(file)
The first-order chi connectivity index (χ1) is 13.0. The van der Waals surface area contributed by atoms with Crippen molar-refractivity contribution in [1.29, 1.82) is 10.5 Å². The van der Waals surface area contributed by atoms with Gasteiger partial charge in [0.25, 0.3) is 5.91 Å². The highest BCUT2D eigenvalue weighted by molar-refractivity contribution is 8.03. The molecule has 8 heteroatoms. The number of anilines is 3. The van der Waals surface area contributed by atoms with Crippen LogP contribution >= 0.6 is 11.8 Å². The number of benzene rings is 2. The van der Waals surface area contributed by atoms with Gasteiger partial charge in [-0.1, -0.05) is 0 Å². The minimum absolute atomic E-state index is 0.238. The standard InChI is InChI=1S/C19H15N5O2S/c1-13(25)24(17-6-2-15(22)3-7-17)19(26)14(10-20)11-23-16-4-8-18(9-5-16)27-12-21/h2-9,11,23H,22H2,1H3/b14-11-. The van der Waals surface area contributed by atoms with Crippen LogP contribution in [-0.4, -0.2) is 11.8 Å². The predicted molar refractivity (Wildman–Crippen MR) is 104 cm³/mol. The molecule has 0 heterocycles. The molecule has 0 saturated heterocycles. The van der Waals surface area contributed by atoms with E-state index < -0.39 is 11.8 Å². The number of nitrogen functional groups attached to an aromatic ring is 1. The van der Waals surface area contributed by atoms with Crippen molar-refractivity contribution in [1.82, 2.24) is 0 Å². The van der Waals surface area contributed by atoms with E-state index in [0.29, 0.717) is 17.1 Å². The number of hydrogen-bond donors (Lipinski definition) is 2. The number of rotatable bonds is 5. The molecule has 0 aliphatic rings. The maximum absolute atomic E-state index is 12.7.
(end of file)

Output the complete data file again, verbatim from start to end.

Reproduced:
The first-order chi connectivity index (χ1) is 13.0. The van der Waals surface area contributed by atoms with Crippen molar-refractivity contribution in [1.29, 1.82) is 10.5 Å². The van der Waals surface area contributed by atoms with Gasteiger partial charge in [0.25, 0.3) is 5.91 Å². The highest BCUT2D eigenvalue weighted by molar-refractivity contribution is 8.03. The molecule has 8 heteroatoms. The number of anilines is 3. The van der Waals surface area contributed by atoms with Crippen LogP contribution >= 0.6 is 11.8 Å². The number of benzene rings is 2. The van der Waals surface area contributed by atoms with Gasteiger partial charge in [-0.1, -0.05) is 0 Å². The minimum absolute atomic E-state index is 0.238. The standard InChI is InChI=1S/C19H15N5O2S/c1-13(25)24(17-6-2-15(22)3-7-17)19(26)14(10-20)11-23-16-4-8-18(9-5-16)27-12-21/h2-9,11,23H,22H2,1H3/b14-11-. The van der Waals surface area contributed by atoms with Crippen LogP contribution in [-0.4, -0.2) is 11.8 Å². The predicted molar refractivity (Wildman–Crippen MR) is 104 cm³/mol. The molecule has 0 heterocycles. The molecule has 0 saturated heterocycles. The van der Waals surface area contributed by atoms with E-state index < -0.39 is 11.8 Å². The number of nitrogen functional groups attached to an aromatic ring is 1. The van der Waals surface area contributed by atoms with Crippen molar-refractivity contribution in [1.82, 2.24) is 0 Å². The van der Waals surface area contributed by atoms with E-state index in [0.29, 0.717) is 17.1 Å². The number of hydrogen-bond donors (Lipinski definition) is 2. The number of rotatable bonds is 5. The molecule has 0 aliphatic rings. The maximum absolute atomic E-state index is 12.7.